I was sixteen weeks pregnant with our second child sitting outside Panera sipping my tomato basil soup when an elementary aged boy walked by smiling and holding his mother’s hand. The boy had Down syndrome. As they walked past a question entered my mind I had never thought in my life, “What if my child has Down syndrome?”
It was such a random and fleeting thought because I was not fearful of anything being wrong with our child and I didn’t personally know anyone with Down syndrome. It was so fleeting that I did not think about it again until we were at our 19 week ultrasound and the nurse looked solemn and quiet throughout the procedure.
As we sat waiting the question came back again, “What if our child has Down syndrome?”
This time the question was more founded. Over the next few hours we would hear words like hydrocephaly, soft signs, level two ultra sound, termination, neonatal cardiologist, amniocentesis, genetic counseling and trisomy 13, 18, and 21, commonly known as Down syndrome. It was a whirlwind of emotion and information. We ended by making the decision to monitor the hydrocephaly, get blood work done and declined the amnio.
After those tests came back the doctors gave us an estimated 30% chance of having a son with Down syndrome. Over the next few months the fleeting question I had over a cup of soup would become a persistent and real question we had to ask ourselves, “What if my child has Down syndrome?”
The fears and unknowns drew us to our knees which was our first indication of what it would mean to have a child with Down syndrome. Having a child with special needs would mean more dependence on Christ. We prayed for God’s will and for God to use our boy for his glory. We named him Samuel, meaning “God has heard”, because we believed that just as God answered Hannah’s prayers for her child, so he would answer our prayers for ours.
At 36 weeks pregnant I went to bed with an upset stomach and woke up in labor. A few short hours later our tiny boy with little slanted blue eyes and a cute bent left ear was laying in my arms. When the nurses and doctors had left the room after his whirlwind birth and we were alone Dave looked at me and asked, “Do you think he has Down syndrome?” I replied, “Yes, do you?” He said, “I do too.” And like that we were the parents of a son with Down syndrome.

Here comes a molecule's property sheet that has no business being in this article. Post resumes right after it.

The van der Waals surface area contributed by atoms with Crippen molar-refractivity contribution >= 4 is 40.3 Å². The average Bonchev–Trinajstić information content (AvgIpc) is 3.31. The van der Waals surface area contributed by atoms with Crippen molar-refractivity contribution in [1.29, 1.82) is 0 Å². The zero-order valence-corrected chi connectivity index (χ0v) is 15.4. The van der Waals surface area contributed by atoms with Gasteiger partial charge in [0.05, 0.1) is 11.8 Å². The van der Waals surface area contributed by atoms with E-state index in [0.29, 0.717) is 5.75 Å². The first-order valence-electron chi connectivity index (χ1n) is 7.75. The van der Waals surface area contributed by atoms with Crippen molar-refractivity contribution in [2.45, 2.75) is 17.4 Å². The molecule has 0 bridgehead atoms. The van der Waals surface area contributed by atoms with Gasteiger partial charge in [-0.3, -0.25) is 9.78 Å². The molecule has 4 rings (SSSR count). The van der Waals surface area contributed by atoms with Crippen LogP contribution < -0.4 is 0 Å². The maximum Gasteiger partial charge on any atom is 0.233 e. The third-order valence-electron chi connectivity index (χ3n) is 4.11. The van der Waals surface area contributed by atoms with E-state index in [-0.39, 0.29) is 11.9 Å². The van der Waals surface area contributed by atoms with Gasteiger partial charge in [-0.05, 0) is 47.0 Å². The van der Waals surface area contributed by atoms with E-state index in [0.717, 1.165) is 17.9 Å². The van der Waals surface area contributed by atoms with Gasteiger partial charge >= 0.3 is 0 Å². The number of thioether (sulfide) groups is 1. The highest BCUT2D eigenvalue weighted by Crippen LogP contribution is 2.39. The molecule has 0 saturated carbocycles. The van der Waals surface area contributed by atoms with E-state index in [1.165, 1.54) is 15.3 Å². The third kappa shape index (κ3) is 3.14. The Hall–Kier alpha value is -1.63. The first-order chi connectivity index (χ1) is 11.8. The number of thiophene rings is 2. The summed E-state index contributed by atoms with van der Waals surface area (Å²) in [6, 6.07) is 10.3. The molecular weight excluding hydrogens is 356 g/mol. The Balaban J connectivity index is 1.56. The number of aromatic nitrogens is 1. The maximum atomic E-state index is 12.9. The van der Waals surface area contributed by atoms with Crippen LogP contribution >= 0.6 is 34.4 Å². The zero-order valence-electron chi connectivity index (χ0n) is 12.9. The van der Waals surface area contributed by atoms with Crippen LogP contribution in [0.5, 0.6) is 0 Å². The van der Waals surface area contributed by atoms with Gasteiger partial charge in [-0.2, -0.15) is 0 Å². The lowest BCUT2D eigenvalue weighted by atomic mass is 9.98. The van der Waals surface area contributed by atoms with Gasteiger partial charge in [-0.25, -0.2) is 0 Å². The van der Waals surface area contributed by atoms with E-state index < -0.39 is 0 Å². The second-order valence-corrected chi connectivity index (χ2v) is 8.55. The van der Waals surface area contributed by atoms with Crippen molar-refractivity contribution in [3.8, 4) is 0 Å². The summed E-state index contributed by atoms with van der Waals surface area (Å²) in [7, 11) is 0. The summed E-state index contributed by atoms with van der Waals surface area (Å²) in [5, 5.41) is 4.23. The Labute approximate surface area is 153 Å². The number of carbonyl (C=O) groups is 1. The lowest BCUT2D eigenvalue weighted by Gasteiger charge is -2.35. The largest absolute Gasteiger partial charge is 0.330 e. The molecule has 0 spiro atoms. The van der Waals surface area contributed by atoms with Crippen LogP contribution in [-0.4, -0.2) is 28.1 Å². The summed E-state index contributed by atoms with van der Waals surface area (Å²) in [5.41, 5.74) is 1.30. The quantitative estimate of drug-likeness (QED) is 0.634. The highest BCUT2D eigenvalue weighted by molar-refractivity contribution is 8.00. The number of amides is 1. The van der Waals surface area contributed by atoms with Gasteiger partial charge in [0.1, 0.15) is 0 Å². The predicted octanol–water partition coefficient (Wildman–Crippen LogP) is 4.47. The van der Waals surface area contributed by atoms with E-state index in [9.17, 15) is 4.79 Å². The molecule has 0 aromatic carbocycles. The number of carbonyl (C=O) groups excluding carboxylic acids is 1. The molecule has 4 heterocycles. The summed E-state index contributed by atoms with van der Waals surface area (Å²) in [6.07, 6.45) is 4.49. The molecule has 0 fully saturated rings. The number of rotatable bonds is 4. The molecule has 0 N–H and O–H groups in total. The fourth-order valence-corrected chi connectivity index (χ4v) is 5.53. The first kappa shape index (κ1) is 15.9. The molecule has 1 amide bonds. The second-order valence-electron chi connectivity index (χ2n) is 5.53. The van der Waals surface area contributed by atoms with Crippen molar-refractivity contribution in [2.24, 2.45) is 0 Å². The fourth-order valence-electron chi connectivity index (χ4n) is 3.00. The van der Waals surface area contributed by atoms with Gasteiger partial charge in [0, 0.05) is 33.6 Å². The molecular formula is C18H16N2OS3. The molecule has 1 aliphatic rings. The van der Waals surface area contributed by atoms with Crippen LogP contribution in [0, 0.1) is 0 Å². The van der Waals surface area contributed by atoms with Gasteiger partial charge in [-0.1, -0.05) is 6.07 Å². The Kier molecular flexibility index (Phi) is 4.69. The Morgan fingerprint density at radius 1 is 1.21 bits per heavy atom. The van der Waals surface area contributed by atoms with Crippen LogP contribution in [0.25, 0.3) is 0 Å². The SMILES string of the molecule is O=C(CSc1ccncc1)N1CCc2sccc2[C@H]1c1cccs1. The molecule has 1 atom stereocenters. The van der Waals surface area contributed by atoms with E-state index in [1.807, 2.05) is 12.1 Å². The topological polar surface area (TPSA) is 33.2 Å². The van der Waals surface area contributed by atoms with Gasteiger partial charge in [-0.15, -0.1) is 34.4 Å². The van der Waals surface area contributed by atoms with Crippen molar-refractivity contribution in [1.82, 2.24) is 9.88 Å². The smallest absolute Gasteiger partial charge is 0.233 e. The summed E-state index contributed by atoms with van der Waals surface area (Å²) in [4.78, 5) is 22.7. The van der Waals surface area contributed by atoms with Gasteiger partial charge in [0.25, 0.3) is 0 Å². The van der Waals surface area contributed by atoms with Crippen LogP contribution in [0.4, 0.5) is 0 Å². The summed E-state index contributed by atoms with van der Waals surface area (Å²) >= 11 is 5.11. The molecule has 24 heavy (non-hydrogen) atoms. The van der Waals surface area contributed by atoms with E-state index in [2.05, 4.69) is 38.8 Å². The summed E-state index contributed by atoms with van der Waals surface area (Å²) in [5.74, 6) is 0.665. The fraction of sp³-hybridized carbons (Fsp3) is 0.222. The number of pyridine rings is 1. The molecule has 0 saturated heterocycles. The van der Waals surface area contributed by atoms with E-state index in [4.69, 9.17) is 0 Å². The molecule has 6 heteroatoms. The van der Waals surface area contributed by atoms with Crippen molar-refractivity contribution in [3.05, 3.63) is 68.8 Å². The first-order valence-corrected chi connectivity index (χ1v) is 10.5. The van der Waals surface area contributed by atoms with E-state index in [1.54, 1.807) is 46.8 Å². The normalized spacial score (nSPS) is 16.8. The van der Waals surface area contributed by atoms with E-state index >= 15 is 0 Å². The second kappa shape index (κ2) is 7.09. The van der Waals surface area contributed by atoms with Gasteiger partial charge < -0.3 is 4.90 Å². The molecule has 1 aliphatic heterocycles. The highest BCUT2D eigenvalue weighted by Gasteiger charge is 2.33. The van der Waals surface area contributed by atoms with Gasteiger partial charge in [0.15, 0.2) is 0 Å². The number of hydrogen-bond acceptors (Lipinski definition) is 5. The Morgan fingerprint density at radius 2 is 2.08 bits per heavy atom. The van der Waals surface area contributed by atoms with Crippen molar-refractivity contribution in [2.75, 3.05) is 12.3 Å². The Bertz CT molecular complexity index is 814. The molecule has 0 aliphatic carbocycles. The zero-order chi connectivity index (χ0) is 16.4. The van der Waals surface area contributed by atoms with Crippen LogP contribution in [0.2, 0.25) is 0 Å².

The question was no longer what if but what now? What do we do now that our child has Down syndrome?
Seven months before Sam was born just days after discovering we were pregnant we got the news that my brother David had died while serving with the Marines in Iraq. This tragedy had prepared us in many ways for Sam’s diagnosis. Walking through such deep grief and finding the goodness of the Lord and his mercy embedded and hidden in the saddest of moments gave us confidence the same would occur through Sam’s diagnosis. This diagnosis would be used for God’s glory and our good because we had just seen him display His glory and goodness so clearly in the loss of my brother.
While many families experience an intense grieving stage after receiving a difficult diagnosis like this, we, for the most part, did not. I think this was largely because of the particular way that God had prepared our hearts. We were privy to see that God does some of his most beautiful work in our greatest pain, losses and messes. This does not mean we never grieved our son having special needs. There have certainly been moments where we have seen particular effects of Down syndrome on him or us and experienced genuine grief. But never in such an intense way that we could see no light.